I’ve written several times about my own struggles with mental health. I’m in a good place right now, but I remember all too vividly the worst days – the uncontrollable crying, the inability to get out of bed let alone leave the house, the nearly irresistible urge to just run away from everything and disappear.

What I have decided to share for the first time, however – because I think I should walk the talk about being open – is that anorexia and body dysmorphia also form part of my history. I thought I should mention it because to me it feels more taboo than depression. That in itself is reason to talk about it. I find this interesting. Why should it be so? Maybe it somehow seems more superficial, despite my knowing that this is worlds away from the truth.

Wherever you are today, tonight – start your own conversation about mental health. Be kind, always. Choose your words carefully. Try not to judge. You never know what battles a person is fighting.

And if you’re battling right now, I wrote this poem for you. Hang in there. It gets better. I love you.

i looked at you today
when you were contemplating alternatives
to semblances of normal; stiff upper lips
and the notion that if it’s not ok, it’s not over

you were wearing your usual colours
blue, grey, black
— like a bruise, blooming
you turned to me, and i had a fancy

i could smell salt; you spoke
under your breath, soft,
as if navigating some provisional distance
to get to anywhere but here

and i wanted to wrap you up
in a cocoon
as if to say don’t touch, not ready
tell the world you’re tired

you’ll come out when you’re ready
i know you’ll come out when you’re ready

– Written by Natalie Snodgrass Tan, Quiet Space Ltd

Pilgrimage

Hands clasped together
In May this year, my 9 year-old son and I walked the Sarria to Santiago stretch of the Camino de Santiago. It was about a year after I’d had to take time off after having had a mental health crisis and going on pilgrimage was a decision made as part of a new direction and a resolution to embrace new experiences.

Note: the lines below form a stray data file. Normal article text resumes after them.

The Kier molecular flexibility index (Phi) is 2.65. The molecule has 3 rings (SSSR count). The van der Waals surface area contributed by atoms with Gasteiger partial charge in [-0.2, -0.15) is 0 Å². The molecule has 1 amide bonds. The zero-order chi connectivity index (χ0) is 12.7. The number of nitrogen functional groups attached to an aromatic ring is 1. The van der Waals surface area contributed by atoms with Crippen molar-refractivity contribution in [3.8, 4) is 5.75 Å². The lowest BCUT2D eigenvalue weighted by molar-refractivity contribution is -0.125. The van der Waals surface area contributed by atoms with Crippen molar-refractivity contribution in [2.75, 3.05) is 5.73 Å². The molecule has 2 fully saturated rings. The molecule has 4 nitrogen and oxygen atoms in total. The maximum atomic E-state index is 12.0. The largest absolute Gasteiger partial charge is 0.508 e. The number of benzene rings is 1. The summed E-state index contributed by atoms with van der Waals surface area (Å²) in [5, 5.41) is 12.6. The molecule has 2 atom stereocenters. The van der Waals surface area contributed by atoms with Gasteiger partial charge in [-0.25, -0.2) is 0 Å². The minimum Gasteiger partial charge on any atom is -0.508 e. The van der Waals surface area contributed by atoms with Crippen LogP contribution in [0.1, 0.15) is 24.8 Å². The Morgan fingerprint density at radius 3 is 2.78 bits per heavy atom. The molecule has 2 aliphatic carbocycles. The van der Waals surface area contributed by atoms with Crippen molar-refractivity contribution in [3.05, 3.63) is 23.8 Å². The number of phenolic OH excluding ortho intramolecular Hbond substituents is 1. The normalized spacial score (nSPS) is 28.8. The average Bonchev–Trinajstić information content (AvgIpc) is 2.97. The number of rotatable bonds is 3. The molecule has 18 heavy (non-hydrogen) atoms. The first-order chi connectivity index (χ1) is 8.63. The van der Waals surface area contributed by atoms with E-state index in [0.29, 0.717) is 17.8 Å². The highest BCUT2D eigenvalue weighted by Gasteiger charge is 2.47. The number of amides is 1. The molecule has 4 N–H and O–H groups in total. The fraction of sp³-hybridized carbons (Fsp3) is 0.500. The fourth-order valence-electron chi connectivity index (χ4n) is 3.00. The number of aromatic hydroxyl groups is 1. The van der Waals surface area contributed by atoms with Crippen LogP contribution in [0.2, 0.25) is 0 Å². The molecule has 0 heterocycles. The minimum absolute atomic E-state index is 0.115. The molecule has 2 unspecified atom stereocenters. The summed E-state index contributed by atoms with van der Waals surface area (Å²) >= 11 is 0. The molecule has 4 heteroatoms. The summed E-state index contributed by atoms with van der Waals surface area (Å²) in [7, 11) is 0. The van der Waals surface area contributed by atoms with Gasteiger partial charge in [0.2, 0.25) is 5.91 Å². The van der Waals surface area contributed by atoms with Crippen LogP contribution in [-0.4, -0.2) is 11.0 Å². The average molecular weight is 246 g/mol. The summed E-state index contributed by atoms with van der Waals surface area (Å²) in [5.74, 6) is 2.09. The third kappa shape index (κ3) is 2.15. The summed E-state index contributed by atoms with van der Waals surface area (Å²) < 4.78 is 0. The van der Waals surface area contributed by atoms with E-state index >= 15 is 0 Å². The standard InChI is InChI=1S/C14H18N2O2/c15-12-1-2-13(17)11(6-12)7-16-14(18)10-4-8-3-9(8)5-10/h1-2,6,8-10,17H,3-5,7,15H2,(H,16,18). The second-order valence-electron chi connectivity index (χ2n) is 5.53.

This photo was taken just before our final day’s walk into Santiago de Compostela – pilgrims nearing the end of this stage of their journey, hand in hand and stronger for it.

I think life is a pilgrimage. We rise each morning, fulfil what we need to fulfil, and take rest so that we can rise again the next day. Part of the beauty of life on the Camino is its simplicity. It’s a lesson for us all in this ever-more-complicated and cluttered normality – we need much less than we burden ourselves with. You don’t need to go on a physical pilgrimage to commence the same journey of discovery.

– Written by Natalie Snodgrass Tan, Quiet Space Ltd

Crisis, discovery and reinvention

rugby
2016 was a year of reinvention, sparked by a crisis that I’d been building up to since 2013. Hitting rock bottom can be the making of you, given time and space to heal, a little bit of determination, and someone to hold your hand.

One of the key things in my recovery was seeking out new experiences. We don’t figure out ways forward by sitting down and figuring things out. For me, some of those new experiences were joining a choir, going on pilgrimage on the Camino de Santiago, and starting to play rugby. I’ve just embarked on a year-long sabbatical to focus on what I have learnt brings me genuine fulfilment: helping people to reach their full potential through awareness, understanding, openness to learning, and action.

I like this photo because for me it epitomises doing things that you’d never normally expect of yourself. I’m often the smallest on the pitch, I’m far from being a good player, and I have loads to learn. But I’m going to get out there anyway, pushing the comfort zone (notably when it comes to tackles!), and remembering that you are often your biggest obstacle. You don’t need to be.

– Written by Natalie Snodgrass Tan, Quiet Space Ltd